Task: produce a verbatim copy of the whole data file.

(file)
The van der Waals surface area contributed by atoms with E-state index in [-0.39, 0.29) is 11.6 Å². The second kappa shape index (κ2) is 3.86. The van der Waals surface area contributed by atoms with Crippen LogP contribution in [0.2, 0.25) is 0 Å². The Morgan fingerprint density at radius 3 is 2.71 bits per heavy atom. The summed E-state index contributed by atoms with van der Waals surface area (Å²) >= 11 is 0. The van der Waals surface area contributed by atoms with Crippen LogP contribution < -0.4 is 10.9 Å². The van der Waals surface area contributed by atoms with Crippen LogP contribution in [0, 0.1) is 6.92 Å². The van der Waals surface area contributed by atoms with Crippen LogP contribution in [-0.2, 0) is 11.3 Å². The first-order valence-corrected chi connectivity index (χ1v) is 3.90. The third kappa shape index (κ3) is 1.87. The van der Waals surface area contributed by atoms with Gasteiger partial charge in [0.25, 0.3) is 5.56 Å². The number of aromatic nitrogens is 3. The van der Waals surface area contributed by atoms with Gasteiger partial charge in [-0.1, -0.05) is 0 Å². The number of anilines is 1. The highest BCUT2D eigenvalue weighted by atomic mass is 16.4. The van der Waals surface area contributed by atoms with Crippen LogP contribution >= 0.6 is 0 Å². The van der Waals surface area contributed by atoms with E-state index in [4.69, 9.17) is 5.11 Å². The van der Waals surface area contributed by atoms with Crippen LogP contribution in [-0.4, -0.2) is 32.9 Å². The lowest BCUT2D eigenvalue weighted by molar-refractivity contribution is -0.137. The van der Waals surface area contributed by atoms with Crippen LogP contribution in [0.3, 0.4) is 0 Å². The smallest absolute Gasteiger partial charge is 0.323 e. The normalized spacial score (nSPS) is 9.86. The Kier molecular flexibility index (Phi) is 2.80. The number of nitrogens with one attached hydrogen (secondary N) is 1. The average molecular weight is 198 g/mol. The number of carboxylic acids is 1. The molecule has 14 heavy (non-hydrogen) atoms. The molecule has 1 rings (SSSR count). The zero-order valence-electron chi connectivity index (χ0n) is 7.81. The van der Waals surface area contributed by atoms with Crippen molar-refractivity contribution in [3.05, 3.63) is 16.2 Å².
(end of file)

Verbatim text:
The van der Waals surface area contributed by atoms with E-state index in [-0.39, 0.29) is 11.6 Å². The second kappa shape index (κ2) is 3.86. The van der Waals surface area contributed by atoms with Crippen LogP contribution in [0.2, 0.25) is 0 Å². The Morgan fingerprint density at radius 3 is 2.71 bits per heavy atom. The summed E-state index contributed by atoms with van der Waals surface area (Å²) >= 11 is 0. The van der Waals surface area contributed by atoms with Crippen LogP contribution < -0.4 is 10.9 Å². The van der Waals surface area contributed by atoms with Crippen LogP contribution in [0, 0.1) is 6.92 Å². The van der Waals surface area contributed by atoms with Crippen LogP contribution in [-0.2, 0) is 11.3 Å². The first-order valence-corrected chi connectivity index (χ1v) is 3.90. The third kappa shape index (κ3) is 1.87. The van der Waals surface area contributed by atoms with Gasteiger partial charge in [0.25, 0.3) is 5.56 Å². The number of aromatic nitrogens is 3. The van der Waals surface area contributed by atoms with Gasteiger partial charge in [-0.1, -0.05) is 0 Å². The number of anilines is 1. The highest BCUT2D eigenvalue weighted by atomic mass is 16.4. The van der Waals surface area contributed by atoms with Crippen LogP contribution >= 0.6 is 0 Å². The van der Waals surface area contributed by atoms with E-state index in [4.69, 9.17) is 5.11 Å². The van der Waals surface area contributed by atoms with Crippen LogP contribution in [-0.4, -0.2) is 32.9 Å². The lowest BCUT2D eigenvalue weighted by molar-refractivity contribution is -0.137. The van der Waals surface area contributed by atoms with Crippen LogP contribution in [0.3, 0.4) is 0 Å². The smallest absolute Gasteiger partial charge is 0.323 e. The normalized spacial score (nSPS) is 9.86. The Kier molecular flexibility index (Phi) is 2.80. The number of nitrogens with one attached hydrogen (secondary N) is 1. The average molecular weight is 198 g/mol. The number of carboxylic acids is 1. The molecule has 14 heavy (non-hydrogen) atoms. The molecule has 1 rings (SSSR count). The zero-order valence-electron chi connectivity index (χ0n) is 7.81. The van der Waals surface area contributed by atoms with Crippen molar-refractivity contribution in [3.05, 3.63) is 16.2 Å².